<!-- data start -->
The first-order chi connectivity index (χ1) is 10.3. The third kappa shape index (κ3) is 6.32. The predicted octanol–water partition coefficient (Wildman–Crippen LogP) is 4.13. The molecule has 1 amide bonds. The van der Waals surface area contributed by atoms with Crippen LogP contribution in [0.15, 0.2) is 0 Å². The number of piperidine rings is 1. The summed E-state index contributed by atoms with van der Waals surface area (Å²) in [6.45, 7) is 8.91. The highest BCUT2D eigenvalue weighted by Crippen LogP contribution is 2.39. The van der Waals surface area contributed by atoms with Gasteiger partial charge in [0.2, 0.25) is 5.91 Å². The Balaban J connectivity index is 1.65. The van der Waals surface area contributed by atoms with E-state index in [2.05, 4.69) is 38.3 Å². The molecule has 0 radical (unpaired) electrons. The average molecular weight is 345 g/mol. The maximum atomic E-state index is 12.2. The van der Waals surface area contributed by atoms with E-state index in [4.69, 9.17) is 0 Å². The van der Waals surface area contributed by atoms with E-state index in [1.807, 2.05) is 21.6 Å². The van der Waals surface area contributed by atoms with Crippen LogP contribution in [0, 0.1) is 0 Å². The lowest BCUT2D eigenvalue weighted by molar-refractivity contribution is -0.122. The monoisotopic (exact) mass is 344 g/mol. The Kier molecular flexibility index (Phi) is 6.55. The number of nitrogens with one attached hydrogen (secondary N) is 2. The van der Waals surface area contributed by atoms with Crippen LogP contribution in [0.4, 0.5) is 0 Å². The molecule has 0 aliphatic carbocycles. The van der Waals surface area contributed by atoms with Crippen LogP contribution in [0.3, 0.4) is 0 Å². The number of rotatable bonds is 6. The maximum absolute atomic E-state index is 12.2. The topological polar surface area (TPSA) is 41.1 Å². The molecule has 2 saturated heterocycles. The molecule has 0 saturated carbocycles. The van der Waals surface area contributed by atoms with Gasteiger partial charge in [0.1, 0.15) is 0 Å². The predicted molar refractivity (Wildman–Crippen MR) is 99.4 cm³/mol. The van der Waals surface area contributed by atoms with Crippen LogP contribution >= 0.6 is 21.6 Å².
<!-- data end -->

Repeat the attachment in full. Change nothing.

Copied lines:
The first-order chi connectivity index (χ1) is 10.3. The third kappa shape index (κ3) is 6.32. The predicted octanol–water partition coefficient (Wildman–Crippen LogP) is 4.13. The molecule has 1 amide bonds. The van der Waals surface area contributed by atoms with Crippen LogP contribution in [0.15, 0.2) is 0 Å². The number of piperidine rings is 1. The summed E-state index contributed by atoms with van der Waals surface area (Å²) in [6.45, 7) is 8.91. The highest BCUT2D eigenvalue weighted by Crippen LogP contribution is 2.39. The van der Waals surface area contributed by atoms with Gasteiger partial charge in [0.2, 0.25) is 5.91 Å². The Balaban J connectivity index is 1.65. The van der Waals surface area contributed by atoms with E-state index in [2.05, 4.69) is 38.3 Å². The molecule has 0 radical (unpaired) electrons. The average molecular weight is 345 g/mol. The maximum atomic E-state index is 12.2. The van der Waals surface area contributed by atoms with E-state index in [4.69, 9.17) is 0 Å². The van der Waals surface area contributed by atoms with E-state index in [1.807, 2.05) is 21.6 Å². The van der Waals surface area contributed by atoms with Crippen LogP contribution in [0, 0.1) is 0 Å². The lowest BCUT2D eigenvalue weighted by molar-refractivity contribution is -0.122. The monoisotopic (exact) mass is 344 g/mol. The Kier molecular flexibility index (Phi) is 6.55. The number of nitrogens with one attached hydrogen (secondary N) is 2. The van der Waals surface area contributed by atoms with Crippen LogP contribution in [0.4, 0.5) is 0 Å². The molecule has 0 aliphatic carbocycles. The van der Waals surface area contributed by atoms with Crippen LogP contribution in [0.3, 0.4) is 0 Å². The number of rotatable bonds is 6. The maximum absolute atomic E-state index is 12.2. The topological polar surface area (TPSA) is 41.1 Å². The molecule has 2 saturated heterocycles. The molecule has 0 saturated carbocycles. The van der Waals surface area contributed by atoms with Gasteiger partial charge in [0.1, 0.15) is 0 Å². The predicted molar refractivity (Wildman–Crippen MR) is 99.4 cm³/mol. The van der Waals surface area contributed by atoms with Crippen LogP contribution >= 0.6 is 21.6 Å².